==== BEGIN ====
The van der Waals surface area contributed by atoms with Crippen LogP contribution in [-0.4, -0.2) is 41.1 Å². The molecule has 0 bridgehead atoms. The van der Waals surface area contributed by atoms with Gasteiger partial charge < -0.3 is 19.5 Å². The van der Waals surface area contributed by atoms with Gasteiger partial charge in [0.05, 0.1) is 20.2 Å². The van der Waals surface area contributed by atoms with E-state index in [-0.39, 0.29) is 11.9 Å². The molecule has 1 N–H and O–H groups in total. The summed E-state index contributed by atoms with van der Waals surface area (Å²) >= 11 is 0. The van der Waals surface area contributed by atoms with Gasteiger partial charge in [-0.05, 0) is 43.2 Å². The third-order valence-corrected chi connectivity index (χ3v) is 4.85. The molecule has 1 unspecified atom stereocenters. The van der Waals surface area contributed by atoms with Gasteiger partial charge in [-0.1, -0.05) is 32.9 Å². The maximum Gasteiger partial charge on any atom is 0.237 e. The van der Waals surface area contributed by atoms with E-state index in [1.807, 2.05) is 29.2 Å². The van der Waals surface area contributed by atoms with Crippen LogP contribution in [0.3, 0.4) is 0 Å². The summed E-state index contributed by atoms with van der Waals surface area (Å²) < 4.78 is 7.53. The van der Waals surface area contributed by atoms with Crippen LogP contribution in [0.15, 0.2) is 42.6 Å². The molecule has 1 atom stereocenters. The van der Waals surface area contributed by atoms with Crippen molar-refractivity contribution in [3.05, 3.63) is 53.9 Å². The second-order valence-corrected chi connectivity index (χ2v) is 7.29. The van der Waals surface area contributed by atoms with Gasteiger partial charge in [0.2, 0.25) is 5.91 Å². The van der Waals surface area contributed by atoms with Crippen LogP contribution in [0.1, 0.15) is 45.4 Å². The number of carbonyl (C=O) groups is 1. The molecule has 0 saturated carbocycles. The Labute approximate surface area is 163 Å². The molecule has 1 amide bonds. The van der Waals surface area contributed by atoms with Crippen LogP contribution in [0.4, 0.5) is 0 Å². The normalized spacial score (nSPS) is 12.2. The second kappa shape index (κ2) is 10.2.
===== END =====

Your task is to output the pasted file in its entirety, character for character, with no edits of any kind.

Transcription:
The van der Waals surface area contributed by atoms with Crippen LogP contribution in [-0.4, -0.2) is 41.1 Å². The molecule has 0 bridgehead atoms. The van der Waals surface area contributed by atoms with Gasteiger partial charge < -0.3 is 19.5 Å². The van der Waals surface area contributed by atoms with Gasteiger partial charge in [0.05, 0.1) is 20.2 Å². The van der Waals surface area contributed by atoms with E-state index in [-0.39, 0.29) is 11.9 Å². The molecule has 1 N–H and O–H groups in total. The summed E-state index contributed by atoms with van der Waals surface area (Å²) >= 11 is 0. The van der Waals surface area contributed by atoms with Gasteiger partial charge in [-0.05, 0) is 43.2 Å². The third-order valence-corrected chi connectivity index (χ3v) is 4.85. The molecule has 1 unspecified atom stereocenters. The van der Waals surface area contributed by atoms with Gasteiger partial charge in [-0.1, -0.05) is 32.9 Å². The maximum Gasteiger partial charge on any atom is 0.237 e. The van der Waals surface area contributed by atoms with E-state index in [1.807, 2.05) is 29.2 Å². The van der Waals surface area contributed by atoms with Crippen LogP contribution in [0.3, 0.4) is 0 Å². The summed E-state index contributed by atoms with van der Waals surface area (Å²) < 4.78 is 7.53. The van der Waals surface area contributed by atoms with Crippen LogP contribution in [0.15, 0.2) is 42.6 Å². The molecule has 1 atom stereocenters. The van der Waals surface area contributed by atoms with Crippen molar-refractivity contribution in [3.05, 3.63) is 53.9 Å². The second-order valence-corrected chi connectivity index (χ2v) is 7.29. The van der Waals surface area contributed by atoms with Gasteiger partial charge in [0.2, 0.25) is 5.91 Å². The van der Waals surface area contributed by atoms with Crippen LogP contribution in [0.1, 0.15) is 45.4 Å². The number of carbonyl (C=O) groups is 1. The molecule has 0 saturated carbocycles. The Labute approximate surface area is 163 Å². The molecule has 1 amide bonds. The van der Waals surface area contributed by atoms with Crippen LogP contribution in [0.4, 0.5) is 0 Å². The normalized spacial score (nSPS) is 12.2. The second kappa shape index (κ2) is 10.2.